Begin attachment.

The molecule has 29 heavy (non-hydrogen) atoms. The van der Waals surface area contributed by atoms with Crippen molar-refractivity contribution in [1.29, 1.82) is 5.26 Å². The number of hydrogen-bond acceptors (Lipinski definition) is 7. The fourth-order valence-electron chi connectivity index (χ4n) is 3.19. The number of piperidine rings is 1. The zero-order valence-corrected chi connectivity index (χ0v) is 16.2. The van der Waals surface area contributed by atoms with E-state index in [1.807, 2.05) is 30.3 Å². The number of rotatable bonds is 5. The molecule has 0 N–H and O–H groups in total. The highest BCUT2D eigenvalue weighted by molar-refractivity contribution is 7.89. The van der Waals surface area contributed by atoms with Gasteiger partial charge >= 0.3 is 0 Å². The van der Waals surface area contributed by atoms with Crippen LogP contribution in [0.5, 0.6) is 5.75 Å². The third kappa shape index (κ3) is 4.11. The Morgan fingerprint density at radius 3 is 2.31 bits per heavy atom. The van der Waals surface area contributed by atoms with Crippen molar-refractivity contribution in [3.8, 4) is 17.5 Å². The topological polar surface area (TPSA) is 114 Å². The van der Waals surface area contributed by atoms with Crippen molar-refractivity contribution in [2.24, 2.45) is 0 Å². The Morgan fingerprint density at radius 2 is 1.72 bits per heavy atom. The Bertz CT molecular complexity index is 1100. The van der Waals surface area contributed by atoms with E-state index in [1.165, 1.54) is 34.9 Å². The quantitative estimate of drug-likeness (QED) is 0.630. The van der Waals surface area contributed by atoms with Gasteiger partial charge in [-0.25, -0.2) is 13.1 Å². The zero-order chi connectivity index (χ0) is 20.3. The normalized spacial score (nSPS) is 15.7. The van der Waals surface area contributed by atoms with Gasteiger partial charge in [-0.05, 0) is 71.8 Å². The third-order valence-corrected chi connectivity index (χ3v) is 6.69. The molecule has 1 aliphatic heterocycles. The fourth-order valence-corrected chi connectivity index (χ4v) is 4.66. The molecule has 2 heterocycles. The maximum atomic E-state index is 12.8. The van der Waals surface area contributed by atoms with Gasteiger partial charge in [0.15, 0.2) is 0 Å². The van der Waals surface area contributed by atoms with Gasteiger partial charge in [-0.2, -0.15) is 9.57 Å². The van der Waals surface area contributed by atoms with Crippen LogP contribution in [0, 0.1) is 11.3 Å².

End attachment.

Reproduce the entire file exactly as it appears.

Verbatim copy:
The molecule has 29 heavy (non-hydrogen) atoms. The van der Waals surface area contributed by atoms with Crippen molar-refractivity contribution in [1.29, 1.82) is 5.26 Å². The number of hydrogen-bond acceptors (Lipinski definition) is 7. The fourth-order valence-electron chi connectivity index (χ4n) is 3.19. The number of piperidine rings is 1. The zero-order valence-corrected chi connectivity index (χ0v) is 16.2. The van der Waals surface area contributed by atoms with E-state index in [1.807, 2.05) is 30.3 Å². The number of rotatable bonds is 5. The molecule has 0 N–H and O–H groups in total. The highest BCUT2D eigenvalue weighted by molar-refractivity contribution is 7.89. The van der Waals surface area contributed by atoms with Gasteiger partial charge >= 0.3 is 0 Å². The van der Waals surface area contributed by atoms with Crippen LogP contribution in [0.5, 0.6) is 5.75 Å². The third kappa shape index (κ3) is 4.11. The Morgan fingerprint density at radius 3 is 2.31 bits per heavy atom. The van der Waals surface area contributed by atoms with Crippen molar-refractivity contribution in [3.8, 4) is 17.5 Å². The topological polar surface area (TPSA) is 114 Å². The van der Waals surface area contributed by atoms with Crippen molar-refractivity contribution in [2.24, 2.45) is 0 Å². The Morgan fingerprint density at radius 2 is 1.72 bits per heavy atom. The Bertz CT molecular complexity index is 1100. The van der Waals surface area contributed by atoms with E-state index in [1.165, 1.54) is 34.9 Å². The quantitative estimate of drug-likeness (QED) is 0.630. The van der Waals surface area contributed by atoms with Gasteiger partial charge in [-0.25, -0.2) is 13.1 Å². The zero-order chi connectivity index (χ0) is 20.3. The normalized spacial score (nSPS) is 15.7. The van der Waals surface area contributed by atoms with Gasteiger partial charge in [-0.05, 0) is 71.8 Å². The third-order valence-corrected chi connectivity index (χ3v) is 6.69. The molecule has 1 aliphatic heterocycles. The fourth-order valence-corrected chi connectivity index (χ4v) is 4.66. The molecule has 2 heterocycles. The maximum atomic E-state index is 12.8. The van der Waals surface area contributed by atoms with Gasteiger partial charge in [0.15, 0.2) is 0 Å². The van der Waals surface area contributed by atoms with Gasteiger partial charge in [-0.2, -0.15) is 9.57 Å². The van der Waals surface area contributed by atoms with Crippen LogP contribution in [0, 0.1) is 11.3 Å².